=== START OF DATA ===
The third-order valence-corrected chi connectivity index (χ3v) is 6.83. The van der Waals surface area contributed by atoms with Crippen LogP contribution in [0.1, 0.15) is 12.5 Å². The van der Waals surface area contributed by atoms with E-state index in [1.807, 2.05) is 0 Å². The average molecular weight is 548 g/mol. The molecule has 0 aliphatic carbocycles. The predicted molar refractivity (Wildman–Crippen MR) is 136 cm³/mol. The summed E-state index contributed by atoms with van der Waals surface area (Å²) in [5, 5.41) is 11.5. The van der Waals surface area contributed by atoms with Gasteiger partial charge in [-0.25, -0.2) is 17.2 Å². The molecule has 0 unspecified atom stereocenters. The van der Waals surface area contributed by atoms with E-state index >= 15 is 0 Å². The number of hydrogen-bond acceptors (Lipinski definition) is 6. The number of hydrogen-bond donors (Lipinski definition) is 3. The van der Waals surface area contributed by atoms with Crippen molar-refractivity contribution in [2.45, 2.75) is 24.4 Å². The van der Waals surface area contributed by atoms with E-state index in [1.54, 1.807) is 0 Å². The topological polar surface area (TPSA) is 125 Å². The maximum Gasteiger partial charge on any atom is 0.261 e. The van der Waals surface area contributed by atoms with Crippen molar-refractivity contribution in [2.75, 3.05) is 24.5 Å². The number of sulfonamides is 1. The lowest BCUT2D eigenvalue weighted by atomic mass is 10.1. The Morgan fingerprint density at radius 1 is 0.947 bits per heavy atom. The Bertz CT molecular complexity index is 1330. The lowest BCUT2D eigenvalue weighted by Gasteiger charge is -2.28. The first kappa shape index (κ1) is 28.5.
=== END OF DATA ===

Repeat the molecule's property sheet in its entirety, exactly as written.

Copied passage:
The third-order valence-corrected chi connectivity index (χ3v) is 6.83. The van der Waals surface area contributed by atoms with Crippen LogP contribution in [0.1, 0.15) is 12.5 Å². The van der Waals surface area contributed by atoms with E-state index in [1.807, 2.05) is 0 Å². The average molecular weight is 548 g/mol. The molecule has 0 aliphatic carbocycles. The predicted molar refractivity (Wildman–Crippen MR) is 136 cm³/mol. The summed E-state index contributed by atoms with van der Waals surface area (Å²) in [5, 5.41) is 11.5. The van der Waals surface area contributed by atoms with Gasteiger partial charge in [-0.25, -0.2) is 17.2 Å². The molecule has 0 unspecified atom stereocenters. The van der Waals surface area contributed by atoms with E-state index >= 15 is 0 Å². The number of hydrogen-bond acceptors (Lipinski definition) is 6. The number of hydrogen-bond donors (Lipinski definition) is 3. The van der Waals surface area contributed by atoms with Crippen molar-refractivity contribution in [2.45, 2.75) is 24.4 Å². The van der Waals surface area contributed by atoms with E-state index in [1.54, 1.807) is 0 Å². The topological polar surface area (TPSA) is 125 Å². The maximum Gasteiger partial charge on any atom is 0.261 e. The van der Waals surface area contributed by atoms with Crippen molar-refractivity contribution in [2.75, 3.05) is 24.5 Å². The number of sulfonamides is 1. The lowest BCUT2D eigenvalue weighted by atomic mass is 10.1. The Morgan fingerprint density at radius 1 is 0.947 bits per heavy atom. The Bertz CT molecular complexity index is 1330. The lowest BCUT2D eigenvalue weighted by Gasteiger charge is -2.28. The first kappa shape index (κ1) is 28.5.